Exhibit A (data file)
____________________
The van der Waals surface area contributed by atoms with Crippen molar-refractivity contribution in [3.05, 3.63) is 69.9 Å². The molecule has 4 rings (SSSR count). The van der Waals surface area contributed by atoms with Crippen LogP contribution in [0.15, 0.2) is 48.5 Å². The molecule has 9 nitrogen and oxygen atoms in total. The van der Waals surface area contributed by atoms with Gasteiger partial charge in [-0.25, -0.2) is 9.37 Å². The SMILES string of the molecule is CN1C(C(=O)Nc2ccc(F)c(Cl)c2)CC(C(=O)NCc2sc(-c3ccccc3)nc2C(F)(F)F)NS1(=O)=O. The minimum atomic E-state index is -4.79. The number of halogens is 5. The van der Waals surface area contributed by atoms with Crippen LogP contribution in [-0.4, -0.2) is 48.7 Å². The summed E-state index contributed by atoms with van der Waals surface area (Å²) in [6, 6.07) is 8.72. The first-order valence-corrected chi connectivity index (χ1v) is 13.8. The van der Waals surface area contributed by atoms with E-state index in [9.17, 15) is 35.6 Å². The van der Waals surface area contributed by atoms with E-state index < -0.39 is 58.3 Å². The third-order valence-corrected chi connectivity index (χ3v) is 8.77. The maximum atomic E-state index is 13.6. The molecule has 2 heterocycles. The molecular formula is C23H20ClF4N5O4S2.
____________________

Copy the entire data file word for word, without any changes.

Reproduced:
The van der Waals surface area contributed by atoms with Crippen molar-refractivity contribution in [3.05, 3.63) is 69.9 Å². The molecule has 4 rings (SSSR count). The van der Waals surface area contributed by atoms with Crippen LogP contribution in [0.15, 0.2) is 48.5 Å². The molecule has 9 nitrogen and oxygen atoms in total. The van der Waals surface area contributed by atoms with Gasteiger partial charge in [-0.25, -0.2) is 9.37 Å². The SMILES string of the molecule is CN1C(C(=O)Nc2ccc(F)c(Cl)c2)CC(C(=O)NCc2sc(-c3ccccc3)nc2C(F)(F)F)NS1(=O)=O. The minimum atomic E-state index is -4.79. The number of halogens is 5. The van der Waals surface area contributed by atoms with Crippen LogP contribution in [-0.4, -0.2) is 48.7 Å². The summed E-state index contributed by atoms with van der Waals surface area (Å²) in [6, 6.07) is 8.72. The first-order valence-corrected chi connectivity index (χ1v) is 13.8. The van der Waals surface area contributed by atoms with E-state index in [9.17, 15) is 35.6 Å². The van der Waals surface area contributed by atoms with E-state index < -0.39 is 58.3 Å². The third-order valence-corrected chi connectivity index (χ3v) is 8.77. The maximum atomic E-state index is 13.6. The molecule has 2 heterocycles. The molecular formula is C23H20ClF4N5O4S2.